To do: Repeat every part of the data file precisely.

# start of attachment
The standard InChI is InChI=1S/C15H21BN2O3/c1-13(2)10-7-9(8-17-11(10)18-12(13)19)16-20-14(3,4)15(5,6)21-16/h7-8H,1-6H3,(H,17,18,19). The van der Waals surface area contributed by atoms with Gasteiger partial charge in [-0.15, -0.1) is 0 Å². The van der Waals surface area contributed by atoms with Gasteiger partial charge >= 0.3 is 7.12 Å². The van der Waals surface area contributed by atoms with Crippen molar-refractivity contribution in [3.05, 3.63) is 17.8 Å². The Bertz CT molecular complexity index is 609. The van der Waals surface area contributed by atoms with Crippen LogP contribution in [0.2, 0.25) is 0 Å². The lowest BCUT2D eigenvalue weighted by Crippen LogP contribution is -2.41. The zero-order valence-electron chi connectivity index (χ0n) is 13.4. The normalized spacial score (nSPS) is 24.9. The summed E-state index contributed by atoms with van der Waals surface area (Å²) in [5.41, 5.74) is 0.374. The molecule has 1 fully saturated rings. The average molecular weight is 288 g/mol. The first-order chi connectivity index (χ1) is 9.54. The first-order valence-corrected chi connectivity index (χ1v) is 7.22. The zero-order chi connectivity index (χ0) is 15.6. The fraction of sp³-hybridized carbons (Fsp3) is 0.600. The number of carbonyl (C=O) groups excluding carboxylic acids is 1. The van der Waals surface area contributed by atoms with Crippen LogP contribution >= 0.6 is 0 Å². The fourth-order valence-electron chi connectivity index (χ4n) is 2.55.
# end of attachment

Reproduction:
The standard InChI is InChI=1S/C15H21BN2O3/c1-13(2)10-7-9(8-17-11(10)18-12(13)19)16-20-14(3,4)15(5,6)21-16/h7-8H,1-6H3,(H,17,18,19). The van der Waals surface area contributed by atoms with Gasteiger partial charge in [-0.15, -0.1) is 0 Å². The van der Waals surface area contributed by atoms with Gasteiger partial charge >= 0.3 is 7.12 Å². The van der Waals surface area contributed by atoms with Crippen molar-refractivity contribution in [3.05, 3.63) is 17.8 Å². The Bertz CT molecular complexity index is 609. The van der Waals surface area contributed by atoms with Crippen LogP contribution in [0.2, 0.25) is 0 Å². The lowest BCUT2D eigenvalue weighted by Crippen LogP contribution is -2.41. The zero-order valence-electron chi connectivity index (χ0n) is 13.4. The normalized spacial score (nSPS) is 24.9. The summed E-state index contributed by atoms with van der Waals surface area (Å²) in [5.41, 5.74) is 0.374. The molecule has 1 fully saturated rings. The average molecular weight is 288 g/mol. The first-order chi connectivity index (χ1) is 9.54. The first-order valence-corrected chi connectivity index (χ1v) is 7.22. The zero-order chi connectivity index (χ0) is 15.6. The fraction of sp³-hybridized carbons (Fsp3) is 0.600. The number of carbonyl (C=O) groups excluding carboxylic acids is 1. The van der Waals surface area contributed by atoms with Crippen LogP contribution >= 0.6 is 0 Å². The fourth-order valence-electron chi connectivity index (χ4n) is 2.55.